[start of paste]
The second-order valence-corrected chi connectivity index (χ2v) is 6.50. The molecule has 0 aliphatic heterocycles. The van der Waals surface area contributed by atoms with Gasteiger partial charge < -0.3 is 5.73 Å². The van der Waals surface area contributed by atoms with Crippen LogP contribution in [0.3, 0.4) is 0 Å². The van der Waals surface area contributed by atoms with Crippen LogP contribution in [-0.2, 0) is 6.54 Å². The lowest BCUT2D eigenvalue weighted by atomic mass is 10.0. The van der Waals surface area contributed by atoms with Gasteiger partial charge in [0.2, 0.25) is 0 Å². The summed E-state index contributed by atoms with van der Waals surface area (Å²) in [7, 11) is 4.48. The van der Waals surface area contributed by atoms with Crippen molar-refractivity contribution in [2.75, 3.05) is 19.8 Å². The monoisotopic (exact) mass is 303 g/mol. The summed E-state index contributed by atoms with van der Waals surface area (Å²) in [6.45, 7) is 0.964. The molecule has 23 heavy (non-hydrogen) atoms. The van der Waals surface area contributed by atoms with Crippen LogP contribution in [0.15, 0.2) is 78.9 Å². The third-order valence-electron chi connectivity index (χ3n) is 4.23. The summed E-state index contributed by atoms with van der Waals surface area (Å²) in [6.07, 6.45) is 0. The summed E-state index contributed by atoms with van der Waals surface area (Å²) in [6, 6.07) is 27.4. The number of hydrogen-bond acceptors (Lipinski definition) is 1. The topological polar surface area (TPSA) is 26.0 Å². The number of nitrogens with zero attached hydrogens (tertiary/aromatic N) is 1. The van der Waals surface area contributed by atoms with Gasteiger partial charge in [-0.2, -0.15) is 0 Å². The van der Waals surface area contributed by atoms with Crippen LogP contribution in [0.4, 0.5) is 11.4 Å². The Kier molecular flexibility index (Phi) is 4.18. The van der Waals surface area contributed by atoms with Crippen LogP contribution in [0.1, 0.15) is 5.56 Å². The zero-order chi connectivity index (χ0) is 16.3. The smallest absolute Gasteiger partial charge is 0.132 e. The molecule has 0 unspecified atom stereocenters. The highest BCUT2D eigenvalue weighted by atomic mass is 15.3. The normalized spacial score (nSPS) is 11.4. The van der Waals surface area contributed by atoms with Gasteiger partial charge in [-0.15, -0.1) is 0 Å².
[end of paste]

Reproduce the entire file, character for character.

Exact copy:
The second-order valence-corrected chi connectivity index (χ2v) is 6.50. The molecule has 0 aliphatic heterocycles. The van der Waals surface area contributed by atoms with Gasteiger partial charge < -0.3 is 5.73 Å². The van der Waals surface area contributed by atoms with Crippen LogP contribution in [0.3, 0.4) is 0 Å². The van der Waals surface area contributed by atoms with Crippen LogP contribution in [-0.2, 0) is 6.54 Å². The lowest BCUT2D eigenvalue weighted by atomic mass is 10.0. The van der Waals surface area contributed by atoms with Gasteiger partial charge in [0.2, 0.25) is 0 Å². The summed E-state index contributed by atoms with van der Waals surface area (Å²) in [7, 11) is 4.48. The van der Waals surface area contributed by atoms with Crippen molar-refractivity contribution in [2.75, 3.05) is 19.8 Å². The monoisotopic (exact) mass is 303 g/mol. The summed E-state index contributed by atoms with van der Waals surface area (Å²) in [6.45, 7) is 0.964. The molecule has 23 heavy (non-hydrogen) atoms. The van der Waals surface area contributed by atoms with Crippen LogP contribution in [0.15, 0.2) is 78.9 Å². The third-order valence-electron chi connectivity index (χ3n) is 4.23. The summed E-state index contributed by atoms with van der Waals surface area (Å²) in [6.07, 6.45) is 0. The summed E-state index contributed by atoms with van der Waals surface area (Å²) in [6, 6.07) is 27.4. The number of hydrogen-bond acceptors (Lipinski definition) is 1. The topological polar surface area (TPSA) is 26.0 Å². The number of nitrogens with zero attached hydrogens (tertiary/aromatic N) is 1. The van der Waals surface area contributed by atoms with Gasteiger partial charge in [-0.2, -0.15) is 0 Å². The van der Waals surface area contributed by atoms with Crippen LogP contribution in [0.4, 0.5) is 11.4 Å². The Kier molecular flexibility index (Phi) is 4.18. The van der Waals surface area contributed by atoms with Crippen LogP contribution in [0.1, 0.15) is 5.56 Å². The zero-order chi connectivity index (χ0) is 16.3. The smallest absolute Gasteiger partial charge is 0.132 e. The molecule has 0 unspecified atom stereocenters. The highest BCUT2D eigenvalue weighted by atomic mass is 15.3. The normalized spacial score (nSPS) is 11.4. The van der Waals surface area contributed by atoms with Gasteiger partial charge in [-0.15, -0.1) is 0 Å².